20 August 2018

Zimbabwe: 'We Won't Lose Sleep Over US Embargo'

Photo: allafrica.com
Zimbabwe President Emmerson Mnangagwa and U.S. President Donald Trump (file photo).

Windhoek, Namibia — ZIMBABWE will not mourn over the imposition of sanctions by the United States of America, but will instead maximise exploitation of its vast natural resources and ensure a better life for its citizens, President Mnangagwa has said.

US President Donald Trump last week signed into law the amended Zimbabwe Democracy and Economic Recovery Amendment Act (ZIDERA) aimed at continued sanctions against Zimbabwe.

In an interview with the Namibian Broadcasting Corporation (NBC) on the sidelines of the 38th Sadc summit in Windhoek, over the weekend, President Mnangagwa said besides the US, there were several other countries in the world co-operating with Zimbabwe.

"If we are going to cry because some capital elsewhere is imposing sanctions, then we will fail our nation," he said when asked about the illegal economic embargo.

President Mnangagwa said Zimbabwe will fully utilise its resources for economic prosperity.

"We must look at the resources which we have and utilise those resources that we have to the maximum for the benefit of our country," he said.

"Number two, we are enjoying support from Sadc and we must co-operate with Sadc. Number three, we enjoy support from the AU. Again we must exploit that support from the continent and succeed. Number four, we enjoy support from other countries other than America."

President Mnangagwa - who is emerging from victory in the July 30 harmonised elections - said Zimbabwe would not cry over the illegal sanctions.

"America is not the only country in the world," he said. "There are so many other countries - Brazil, co-operating with the BRICS, we have China, Russia, and South Africa. We have India. All these countries are co-operating. Why would we cry?"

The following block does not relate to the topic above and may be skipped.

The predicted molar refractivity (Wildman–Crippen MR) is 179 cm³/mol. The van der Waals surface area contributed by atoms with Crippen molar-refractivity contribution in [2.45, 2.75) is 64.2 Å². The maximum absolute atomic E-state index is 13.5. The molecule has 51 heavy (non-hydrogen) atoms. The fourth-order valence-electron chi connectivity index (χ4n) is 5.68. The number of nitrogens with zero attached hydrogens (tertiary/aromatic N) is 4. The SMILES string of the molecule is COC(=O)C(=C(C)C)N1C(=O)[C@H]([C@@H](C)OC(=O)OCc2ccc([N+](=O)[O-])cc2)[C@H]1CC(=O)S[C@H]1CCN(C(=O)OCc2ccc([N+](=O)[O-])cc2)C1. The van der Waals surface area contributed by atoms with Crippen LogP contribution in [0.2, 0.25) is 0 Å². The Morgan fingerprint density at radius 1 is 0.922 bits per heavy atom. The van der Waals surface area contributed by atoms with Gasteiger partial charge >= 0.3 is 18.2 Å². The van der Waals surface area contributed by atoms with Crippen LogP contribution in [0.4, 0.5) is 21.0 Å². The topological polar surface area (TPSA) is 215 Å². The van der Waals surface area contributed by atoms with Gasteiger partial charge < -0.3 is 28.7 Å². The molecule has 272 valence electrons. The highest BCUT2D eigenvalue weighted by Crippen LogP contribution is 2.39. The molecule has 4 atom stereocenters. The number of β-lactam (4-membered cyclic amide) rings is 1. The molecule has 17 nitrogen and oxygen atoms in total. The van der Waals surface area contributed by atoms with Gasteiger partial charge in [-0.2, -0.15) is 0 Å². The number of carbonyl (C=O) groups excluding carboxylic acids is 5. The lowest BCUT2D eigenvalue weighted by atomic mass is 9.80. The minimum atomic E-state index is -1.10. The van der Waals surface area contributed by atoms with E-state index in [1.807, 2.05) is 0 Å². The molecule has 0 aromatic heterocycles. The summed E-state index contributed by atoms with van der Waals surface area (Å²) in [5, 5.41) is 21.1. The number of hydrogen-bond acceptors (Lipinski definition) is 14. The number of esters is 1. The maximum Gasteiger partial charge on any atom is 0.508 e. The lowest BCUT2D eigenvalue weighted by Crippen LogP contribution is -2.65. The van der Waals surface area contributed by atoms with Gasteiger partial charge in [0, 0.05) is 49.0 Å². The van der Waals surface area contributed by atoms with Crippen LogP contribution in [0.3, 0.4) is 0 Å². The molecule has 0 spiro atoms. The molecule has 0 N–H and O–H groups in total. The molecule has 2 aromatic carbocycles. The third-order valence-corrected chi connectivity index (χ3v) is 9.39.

When the US and the West imposed illegal sanctions on Zimbabwe close to two decades ago, they cited violation of human rights, closure of the democratic space, violence during elections, among things blamed on the then president, Mr Robert Mugabe's style of governance.

When he assumed office last November following the resignation of Mr Mugabe, President Mnangagwa corrected the wrongs by his predecessor by opening up the democratic space, opening Zimbabwe for investment, respecting human rights and delivering a historic peaceful, fair, transparent and credible election on July 30.

The US, however, started processes to impose sanctions well before the elections and proceeded to effect the embargo last week.

President Mnangagwa's administration is focused on the economy by opening Zimbabwe for Foreign Direct Investment.

He has dealt with legislation like the indigenisation law, which hindered global capital from flowing into Zimbabwe and is upbeat about economic turnaround.

Also in his interview with the NBC, President Mnangagwa spoke about Zanu-PF's victory in the July 30 harmonised elections, his call for peace, unity among Zimbabweans and economic reforms.

"It is progressive to advocate for peace, advocate for unity, advocate for love among your own people," he said. "Fortunately, our people have responded very well. We have had a very peaceful electoral process, from the time we proclaimed the elections all political parties participated very freely.

"As a result of the democratic political space in Zimbabwe, in the past we used to have four or five political parties, now we have 133 political parties because they are enjoying the space and air of freedom in Zimbabwe."

Added President Mnangagwa: "And out of those 133 political parties, 55 political parties registered to participate in the harmonised general elections and of those 55 political parties who registered to participate, 23 registered to contest the Office of the President.

"However, when the counting was done and the results came out, Zanu-PF had two thirds majority in Parliament. For Zanu-PF we are extremely comfortable with the two thirds majority."

President Mnangagwa said he was introducing a new socio-political and economic culture in Zimbabwe.

"We are introducing reforms - political reforms which I have mentioned about democratic space - political and social," he said. "We are also busy introducing economic reforms in the economic sector by making sure the easy of doing business, the cost of doing business is improved.

"We must look at ourselves and compare why would global capital not come to Zimbabwe and come to Namibia? Why would global capital not come to Zimbabwe and go to South Africa or Zambia? We examine ourselves and say wherever there is legislation that constrains the flow of global capital in our own country should be removed like the issue of indigenisation, we have removed."

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